Hi Guys, The following article is an objective and unique take on the level of snowboarding performance at the Burton Open Half-Pipe Championships held in Australia in 2008.

It is an objective take on a what is essentially a subjective lifestyle and will probably raise a few eyebrows from the discipline’s purists, however, I see no real harm in that. The analysis is heavily geared towards elite-level performance in what is now a highly regarded Winter Olympic discipline and is in line with sports-science methodologies. I also believe it contains the type of insight required to effectively manage the sport’s judging protocols in an age of continual technological progress.

The paper was recently published in the Journal of Performance Analysis in Sport and for anyone interested in elite-level half-pipe snowboarding performance (which I figure are riders, coaches, judges, officials, and spectators) it is more than likely, worth a read. A brief overview (abstract) of the paper is provided below. You can access the full paper from the link at the bottom of this post. Feel free to let me know if you have any trouble accessing the full paper.


Half-pipe snowboarding performance is assessed by subjective measures. Knowledge of the relative importance of objective performance indicators however can improve training and competition performance assessment. We analysed previously developed key performance indicators at the Burton Open Australian Half-Pipe Championships over three years (2006, 2007, 2008). Linear regression showed the two individual key performance indicators most strongly correlated to competition success and multiple linear regression (enter method) showed the shared variance in scores explained by these objective variables. The two objective performance variables most highly correlated with competition success were average air time (AAT) and average degree of rotation (ADR). When combined (multiple linear regression), AAT and ADR objectively explain 71 – 94% of shared variance in subjective competition scores. We compared magnitudes of differences in AAT and ADR between athletes achieving top three (podium) final rankings and those achieving final rankings outside the top three. Magnitude of difference between athletic performances was established with a standardised (Cohen’s) effect size (ES) with 95% confidence limits. Differences in AAT and ADR between athletes placing in the top three and those finishing outside the top three routinely showed moderate (ES = 0.6 – 1.2 95% CL) to very large (ES >2.0 95% CL) effects.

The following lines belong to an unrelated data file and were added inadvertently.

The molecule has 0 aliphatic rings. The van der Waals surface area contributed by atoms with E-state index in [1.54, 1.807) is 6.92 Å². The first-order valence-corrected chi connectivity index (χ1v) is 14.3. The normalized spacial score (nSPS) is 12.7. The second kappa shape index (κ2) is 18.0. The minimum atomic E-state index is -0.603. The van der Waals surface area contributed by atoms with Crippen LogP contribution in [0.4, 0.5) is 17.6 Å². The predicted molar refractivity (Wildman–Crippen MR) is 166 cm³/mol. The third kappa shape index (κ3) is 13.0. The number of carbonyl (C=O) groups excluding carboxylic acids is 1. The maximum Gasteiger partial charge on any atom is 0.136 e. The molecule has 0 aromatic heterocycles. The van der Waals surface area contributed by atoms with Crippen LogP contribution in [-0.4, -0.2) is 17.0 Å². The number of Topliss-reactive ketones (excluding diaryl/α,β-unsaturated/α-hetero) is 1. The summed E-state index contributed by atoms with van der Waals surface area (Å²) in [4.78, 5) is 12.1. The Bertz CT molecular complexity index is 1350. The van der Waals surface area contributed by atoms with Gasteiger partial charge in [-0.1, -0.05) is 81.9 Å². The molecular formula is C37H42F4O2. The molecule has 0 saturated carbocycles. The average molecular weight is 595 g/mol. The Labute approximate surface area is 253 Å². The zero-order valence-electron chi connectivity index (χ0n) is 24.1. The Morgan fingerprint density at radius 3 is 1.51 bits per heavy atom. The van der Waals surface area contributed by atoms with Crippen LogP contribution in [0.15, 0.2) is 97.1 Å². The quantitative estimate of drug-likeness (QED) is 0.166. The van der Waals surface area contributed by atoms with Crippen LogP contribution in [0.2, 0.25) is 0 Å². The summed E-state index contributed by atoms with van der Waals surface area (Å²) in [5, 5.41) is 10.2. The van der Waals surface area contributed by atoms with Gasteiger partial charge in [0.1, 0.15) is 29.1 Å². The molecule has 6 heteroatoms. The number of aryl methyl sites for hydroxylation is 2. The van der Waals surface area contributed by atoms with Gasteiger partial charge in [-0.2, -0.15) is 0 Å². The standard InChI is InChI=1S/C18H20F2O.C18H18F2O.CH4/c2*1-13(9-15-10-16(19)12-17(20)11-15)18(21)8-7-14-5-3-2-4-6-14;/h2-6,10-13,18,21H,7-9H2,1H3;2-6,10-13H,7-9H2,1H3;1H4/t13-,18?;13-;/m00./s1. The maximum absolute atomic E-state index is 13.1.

Article Details

Title: Analysis Of Snowboard Performance At The Burton Open Australian Half-Pipe Championships.

Authors: Jason William Harding and Daniel Arthur James

Full Reference: Harding JW, James DA. (2010). Analysis Of Snowboard Performance At The Burton Open Australian Half-Pipe Championships. International Journal of Performance Analysis in Sport, Volume  10 (1), 66-81



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